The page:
Harvard President Calls Cartoon Posted by Student, Faculty Groups ‘Flagrantly Antisemitic’

By Matis Glenn

Byerly Hall, at the Radcliffe Institute for Advanced Study, at Harvard University. (123rf)

Two student groups and a faculty organization at Harvard posted a cartoon Sunday which the university’s interim president called “flagrantly antisemitic,” as the institution faces federal investigations into its handling of antisemitism on campus.

The cartoon, originally posted by the Harvard Undergraduate Palestine Solidarity Committee and the African American Resistance Organization, showed two men, one black, the other Arab, hanging from a noose held by a hand that contained a Star of David and a dollar sign.

The newly formed Harvard Faculty and Staff for Justice in Palestine group reposted the cartoon shortly afterwards.

On Sunday, University spokesperson Jason Newton called the cartoon “despicable.”

The same day, Harvard Chabad wrote on social media that “Members of Harvard *faculty* posting old-school classic antisemitic posters. Note the $ sign placed in the Star of David depicted below.

“This should be called what it is. Reprehensible. Bigoted. Hateful.”

Harvard Hillel wrote on social media that the cartoon “follows an alarming increase in antisemitism on our campus in recent weeks.”

“We will continue to call upon our administration to take action against virulent antisemitism at Harvard and strengthen our Jewish community,” the organization’s post continued.

The Harvard Jewish Law Students Association released a statement Sunday, saying that “at a time when antisemitic incidents are at an all-time high and Holocaust denial is spreading both in the U.S. and abroad, Harvard faculty and students must understand and be held to account for the tremendous consequences of proliferating insidious tropes.”

Harvard interim President Alan Garber issued a statement Tuesday condemning the cartoon. “Perpetuating vile and hateful antisemitic tropes, or otherwise engaging in inflammatory rhetoric or sharing images that demean people on the basis of their identity, is precisely the opposite of what this moment demands of us.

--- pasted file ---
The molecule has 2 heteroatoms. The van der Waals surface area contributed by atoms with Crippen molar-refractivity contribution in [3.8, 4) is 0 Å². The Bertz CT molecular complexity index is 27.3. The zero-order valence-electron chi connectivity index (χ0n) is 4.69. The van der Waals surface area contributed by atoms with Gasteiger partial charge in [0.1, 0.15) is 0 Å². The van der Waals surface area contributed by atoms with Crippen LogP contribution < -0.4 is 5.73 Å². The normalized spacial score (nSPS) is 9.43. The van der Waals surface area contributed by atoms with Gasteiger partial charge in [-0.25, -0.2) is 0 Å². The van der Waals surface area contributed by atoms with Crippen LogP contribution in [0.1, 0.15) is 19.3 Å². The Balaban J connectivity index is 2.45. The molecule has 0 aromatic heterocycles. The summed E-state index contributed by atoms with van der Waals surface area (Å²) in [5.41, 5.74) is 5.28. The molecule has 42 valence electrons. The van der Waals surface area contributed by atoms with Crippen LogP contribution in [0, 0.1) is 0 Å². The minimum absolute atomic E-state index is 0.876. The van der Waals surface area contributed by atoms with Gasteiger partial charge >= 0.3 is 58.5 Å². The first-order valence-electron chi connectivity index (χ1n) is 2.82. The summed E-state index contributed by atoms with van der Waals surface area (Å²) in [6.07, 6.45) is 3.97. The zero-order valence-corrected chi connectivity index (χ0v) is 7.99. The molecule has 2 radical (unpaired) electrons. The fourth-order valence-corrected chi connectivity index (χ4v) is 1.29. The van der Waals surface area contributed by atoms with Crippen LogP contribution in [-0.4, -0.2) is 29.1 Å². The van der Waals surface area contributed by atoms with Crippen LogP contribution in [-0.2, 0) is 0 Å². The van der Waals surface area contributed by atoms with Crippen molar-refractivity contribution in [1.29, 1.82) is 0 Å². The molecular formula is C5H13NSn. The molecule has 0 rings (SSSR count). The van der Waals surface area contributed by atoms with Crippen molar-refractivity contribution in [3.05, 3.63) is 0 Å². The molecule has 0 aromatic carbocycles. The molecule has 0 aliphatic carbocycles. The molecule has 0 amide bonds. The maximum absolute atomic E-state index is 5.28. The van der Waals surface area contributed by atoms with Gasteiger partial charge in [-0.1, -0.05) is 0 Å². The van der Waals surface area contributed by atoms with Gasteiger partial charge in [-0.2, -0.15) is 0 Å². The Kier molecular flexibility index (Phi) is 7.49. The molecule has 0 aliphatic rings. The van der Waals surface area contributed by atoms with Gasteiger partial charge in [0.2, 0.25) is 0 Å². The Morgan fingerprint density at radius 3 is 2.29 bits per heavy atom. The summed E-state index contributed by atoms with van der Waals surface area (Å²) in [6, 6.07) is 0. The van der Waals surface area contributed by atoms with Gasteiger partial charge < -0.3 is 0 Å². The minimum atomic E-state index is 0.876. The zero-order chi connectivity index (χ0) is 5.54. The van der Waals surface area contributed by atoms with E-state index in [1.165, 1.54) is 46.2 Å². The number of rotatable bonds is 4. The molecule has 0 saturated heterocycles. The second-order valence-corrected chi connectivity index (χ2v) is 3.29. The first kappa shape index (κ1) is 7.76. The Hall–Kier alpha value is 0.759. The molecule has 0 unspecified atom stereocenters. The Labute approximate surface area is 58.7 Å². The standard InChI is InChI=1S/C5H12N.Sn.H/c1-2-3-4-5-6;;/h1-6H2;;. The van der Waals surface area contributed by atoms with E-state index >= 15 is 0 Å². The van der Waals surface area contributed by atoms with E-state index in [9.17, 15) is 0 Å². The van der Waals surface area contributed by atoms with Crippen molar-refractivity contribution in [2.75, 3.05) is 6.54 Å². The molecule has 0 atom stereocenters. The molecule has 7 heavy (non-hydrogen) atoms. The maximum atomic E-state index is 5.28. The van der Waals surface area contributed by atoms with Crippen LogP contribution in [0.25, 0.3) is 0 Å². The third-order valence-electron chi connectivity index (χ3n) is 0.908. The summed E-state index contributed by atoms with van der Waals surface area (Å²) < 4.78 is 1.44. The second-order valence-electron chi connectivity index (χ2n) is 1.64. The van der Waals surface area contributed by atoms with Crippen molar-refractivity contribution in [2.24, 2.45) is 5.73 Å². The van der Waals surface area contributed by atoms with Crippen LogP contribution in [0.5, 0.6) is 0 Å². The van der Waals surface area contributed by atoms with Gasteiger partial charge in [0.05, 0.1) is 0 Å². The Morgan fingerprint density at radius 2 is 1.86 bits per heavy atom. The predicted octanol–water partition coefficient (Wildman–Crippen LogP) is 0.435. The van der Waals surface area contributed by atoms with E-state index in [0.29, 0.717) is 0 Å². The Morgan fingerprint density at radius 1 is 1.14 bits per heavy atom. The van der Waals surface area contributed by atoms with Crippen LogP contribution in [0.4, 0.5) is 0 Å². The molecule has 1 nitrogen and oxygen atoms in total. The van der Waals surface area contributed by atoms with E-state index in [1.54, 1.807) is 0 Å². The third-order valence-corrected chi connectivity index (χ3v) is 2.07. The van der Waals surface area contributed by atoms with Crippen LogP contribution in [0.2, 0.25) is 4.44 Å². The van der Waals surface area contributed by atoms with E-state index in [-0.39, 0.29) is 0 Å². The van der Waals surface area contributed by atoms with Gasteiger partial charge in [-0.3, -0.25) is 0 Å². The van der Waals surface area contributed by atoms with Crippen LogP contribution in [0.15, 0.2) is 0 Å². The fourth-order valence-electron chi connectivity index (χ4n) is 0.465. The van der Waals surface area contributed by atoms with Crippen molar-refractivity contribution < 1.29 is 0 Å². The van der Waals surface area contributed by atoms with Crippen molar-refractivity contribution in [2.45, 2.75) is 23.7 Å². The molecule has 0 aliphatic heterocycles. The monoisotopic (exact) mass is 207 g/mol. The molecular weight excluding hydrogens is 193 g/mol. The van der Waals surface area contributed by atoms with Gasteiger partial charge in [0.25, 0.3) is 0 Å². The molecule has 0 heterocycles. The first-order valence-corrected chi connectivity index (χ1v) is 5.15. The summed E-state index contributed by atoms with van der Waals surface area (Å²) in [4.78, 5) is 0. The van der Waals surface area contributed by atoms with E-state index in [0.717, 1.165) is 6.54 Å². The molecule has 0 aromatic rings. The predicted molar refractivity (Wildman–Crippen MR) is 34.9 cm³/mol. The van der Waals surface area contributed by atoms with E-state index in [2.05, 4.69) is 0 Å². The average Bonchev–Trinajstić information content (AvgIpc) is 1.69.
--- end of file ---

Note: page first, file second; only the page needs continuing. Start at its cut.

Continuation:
“While the groups associated with the posting or sharing of the cartoon have since sought to distance themselves from it in various ways, the damage remains, and our condemnation stands,” Garber said.

Garber took the helm of the Ivy League school after former President Claudine Gay resigned amid allegations of failure to address antisemitism on campus and engaging in academic plagiarism. Gay, along with the head of University of Pennsylvania, who also resigned, and the president of MIT, were grilled in a December congressional hearing over the permissibility of calling for the genocide of Jews on campus; none responded that such conduct was categorically forbidden, but rather depended on “context.” Several prominent donors, including Len Blavatnik and Ken Griffin, withdrew funding from Harvard over the allegations, further pressuring Gay to resign. 

In addition to condemning the cartoon, Garber hinted that those responsible for the publishing of the cartoon might face consequences.

“The University will review the situation to better understand who was responsible for the posting and to determine what further steps are warranted,” Garber said.

Several media outlets, including the Boston Globe, researched the image and found that it had been originally created in the 1960’s by an anti-Israel group called the Student Nonviolent Coordinating Committee, which sought to link the American civil rights movement with the position of Palestinian groups. The two Harvard student groups wrote underneath the cartoon that it symbolized the “historical roots of solidarity” between the “Black liberation movements and Palestinian liberation.”

On Monday, the student groups who originally posted the cartoon said that the image was posted “inadvertently,” stating that it “played upon antisemitic tropes” but that the cartoon “was not reflective of our values as organizations.”

Later, in a Tuesday statement, the student groups said that they “wholeheartedly apologize.”

However, the Harvard Faculty and Staff for Justice in Palestine did not respond on the issue until Tuesday, when they wrote in a statement that they apologized “for the hurt that these images have caused,” and said that they do not “condone them in any way.”

But the group did not seem to acknowledge that they posted the image, stating only that “It has come to our attention that a post featuring antiquated cartoons which used offensive antisemitic tropes was linked to our account,” even though the cartoon was featured on the group’s page.

Shabbos Kestenbaum, a Jewish student at Harvard who, along with other students, filed a lawsuit recently against the university, wrote on Sunday: “*Faculty* just posted an explicitly antisemitic poster depicting a Jewish hand controlling the black mind.

“With Professors like these, it’s easy to see why we Jewish students don’t feel safe in class.”

On the faculty group’s website, the group denounces Israel’s military operations in Gaza to eliminate the Hamas terror group as a “genocidal war and ethnic cleansing in Gaza.”

Harvard is among dozens of universities nationwide which are under federal investigation for Title VI civil rights violations relating to their handling of antisemitism on campus. On Friday, the House Education Committee subpoenaed Harvard for not sharing documents related to the investigation.

“This repugnant antisemitism should have no place in our society, much less on Harvard’s faculty,” the committee posted on X Wednesday.

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